How to measure customer satisfaction?
Is it still necessary to reiterate the importance of customer satisfaction? For several years now, it has become the battle horse of companies, and rightly so. It is the major challenge in an increasingly competitive world. Without customer satisfaction, any company would collapse. Moreover, the adage "one dissatisfied customer tells ten others" has become somewhat obsolete with social networks: a dissatisfied customer can write about it on Twitter or on another social platform, and the word is then potentially amplified, read, taken up and shared by thousands of people.
After implementing customer loyalty techniques, it is important to analyse their results. There are three well-known indicators for measuring customer satisfaction: CSAT, NPS and CES
The Customer Satisfaction Score (CSAT) is the simplest method of calculating customer satisfaction. It measures overall customer satisfaction with a company, a purchase or a single interaction. It is calculated by asking a question, such as "How satisfied are you with your experience? The scale can go from 1 to 5 or from 1 to 10 for example, depending on the company's choice.
The strength of this satisfaction level indicator lies in its simplicity: it is a simple way to 'close the loop' of a client interaction and determine whether or not the customer service was effective.
The Net Promoter Score (NPS) is an indicator that can be used to assess customer loyalty and measure customer experience. The Net Promoter Score is calculated on the basis of responses to a single question, for example: "Would you recommend our company to a friend? The most commonly used scoring scale is often the 1-10 scale.
Respondents who answer with a score of 9 or 10 on the satisfaction barometer are called "promoters" and are considered brand ambassadors, i.e. people who are likely to be loyal customers who will talk about the brand around them in a very positive way, and therefore bring potential customers back to the company. Those who respond with a score of 0-6 are considered 'detractors', who are less likely to present the company in a positive light or even share its dissatisfaction. Customers responding with a score of 7 to 8 are called 'passive' or neutral, and their behaviour varies between promoters and detractors.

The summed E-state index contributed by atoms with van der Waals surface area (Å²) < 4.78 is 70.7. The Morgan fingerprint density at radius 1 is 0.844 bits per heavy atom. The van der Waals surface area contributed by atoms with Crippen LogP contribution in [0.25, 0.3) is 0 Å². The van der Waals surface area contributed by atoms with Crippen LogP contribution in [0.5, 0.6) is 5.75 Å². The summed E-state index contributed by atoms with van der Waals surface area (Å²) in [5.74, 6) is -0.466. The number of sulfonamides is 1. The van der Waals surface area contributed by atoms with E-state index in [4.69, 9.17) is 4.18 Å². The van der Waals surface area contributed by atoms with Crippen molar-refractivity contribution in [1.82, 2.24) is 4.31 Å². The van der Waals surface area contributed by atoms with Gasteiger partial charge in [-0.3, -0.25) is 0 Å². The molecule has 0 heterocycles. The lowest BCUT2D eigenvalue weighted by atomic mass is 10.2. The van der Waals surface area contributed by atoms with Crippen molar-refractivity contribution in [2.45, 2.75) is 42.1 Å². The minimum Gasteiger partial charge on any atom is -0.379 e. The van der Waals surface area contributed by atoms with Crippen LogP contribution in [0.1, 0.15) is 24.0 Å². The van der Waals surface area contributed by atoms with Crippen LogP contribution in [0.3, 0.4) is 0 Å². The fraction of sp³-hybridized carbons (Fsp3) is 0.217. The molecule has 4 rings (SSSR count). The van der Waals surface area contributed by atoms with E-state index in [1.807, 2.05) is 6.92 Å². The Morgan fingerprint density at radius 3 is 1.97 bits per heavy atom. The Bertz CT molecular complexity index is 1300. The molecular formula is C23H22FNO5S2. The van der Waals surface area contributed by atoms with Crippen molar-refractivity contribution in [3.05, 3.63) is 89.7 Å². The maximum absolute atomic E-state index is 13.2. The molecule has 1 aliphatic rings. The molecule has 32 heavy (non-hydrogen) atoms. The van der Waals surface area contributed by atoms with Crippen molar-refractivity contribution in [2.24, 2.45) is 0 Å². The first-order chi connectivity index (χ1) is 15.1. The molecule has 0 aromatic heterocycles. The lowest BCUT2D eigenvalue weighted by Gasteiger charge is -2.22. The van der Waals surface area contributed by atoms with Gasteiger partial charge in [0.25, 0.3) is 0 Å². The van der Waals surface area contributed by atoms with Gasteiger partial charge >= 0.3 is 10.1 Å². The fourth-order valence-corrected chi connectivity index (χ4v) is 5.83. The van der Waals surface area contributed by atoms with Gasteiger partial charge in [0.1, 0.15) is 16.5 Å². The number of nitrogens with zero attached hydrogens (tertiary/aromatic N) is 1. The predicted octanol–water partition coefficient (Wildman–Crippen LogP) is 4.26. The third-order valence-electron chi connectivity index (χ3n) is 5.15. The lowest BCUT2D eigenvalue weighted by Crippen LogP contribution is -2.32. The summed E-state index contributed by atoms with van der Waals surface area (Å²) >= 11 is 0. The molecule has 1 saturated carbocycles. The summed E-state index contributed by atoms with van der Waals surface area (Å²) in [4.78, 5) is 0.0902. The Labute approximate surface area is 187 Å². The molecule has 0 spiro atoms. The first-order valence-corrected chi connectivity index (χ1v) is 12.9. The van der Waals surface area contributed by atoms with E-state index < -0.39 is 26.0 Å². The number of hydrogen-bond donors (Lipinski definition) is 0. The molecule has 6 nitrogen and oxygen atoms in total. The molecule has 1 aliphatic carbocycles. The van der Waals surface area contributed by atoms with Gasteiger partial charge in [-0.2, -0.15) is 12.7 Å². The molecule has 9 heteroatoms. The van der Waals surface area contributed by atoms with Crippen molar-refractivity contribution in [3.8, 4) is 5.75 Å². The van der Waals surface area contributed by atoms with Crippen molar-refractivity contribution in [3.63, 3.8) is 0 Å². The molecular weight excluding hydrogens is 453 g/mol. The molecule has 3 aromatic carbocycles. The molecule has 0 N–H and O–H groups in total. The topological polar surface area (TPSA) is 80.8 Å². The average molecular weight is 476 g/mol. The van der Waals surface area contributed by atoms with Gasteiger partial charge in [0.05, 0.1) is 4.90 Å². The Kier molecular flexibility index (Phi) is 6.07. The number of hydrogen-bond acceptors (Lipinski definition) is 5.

Finally, the NPS is calculated by subtracting the percentage of detractors from the percentage of promoters.
For some, the main advantage of NPS is that there is a strong link between the NPS score and the growth of the company. It is therefore considered to be the best predictor of the evolution of the customer experience.
CES stands for "Customer Effort Score". It is an indicator that measures the effort required of a customer when interacting with a company. The less effort a client has to make, the more likely they are to be loyal to the brand. The scale, often in five points ranging from "Very Difficult" to "Very Easy", shows the effort required of customers. Instead of asking how satisfied the consumer was, you ask them to rate the ease of their experience.
OTHER MEASUREMENT TOOLS TO IDENTIFY THE STRENGTHS AND WEAKNESSES OF A PRODUCT OR SERVICE:
Satisfaction surveys: these are used to measure customer satisfaction and to obtain quality and rapid feedback following a purchase or an interaction with the company. The questions can be more varied and more precise, with open or closed questions.
Verbatims: the analysis of the words used by customers (by email, telephone or other channels) makes it possible to detect the emotions of customers and to define whether the exchanges were positive, neutral or negative.
CRM tools: they provide valuable analytical data for the company. Thanks to this source, the company will be able to analyse the behaviour of its customers (purchase frequency, channels used, analysis of requests, etc.)
Social networks: the role of the community manager is to monitor and "listen" to social networks in order to see the opinions and comments of customers. They can also provide them with personalised responses directly.
Beware: measuring customer satisfaction alone is useless. These tools are all levers for building loyalty, but their results must be used to improve the customer experience, and the results analysed regularly to ensure ongoing customer satisfaction.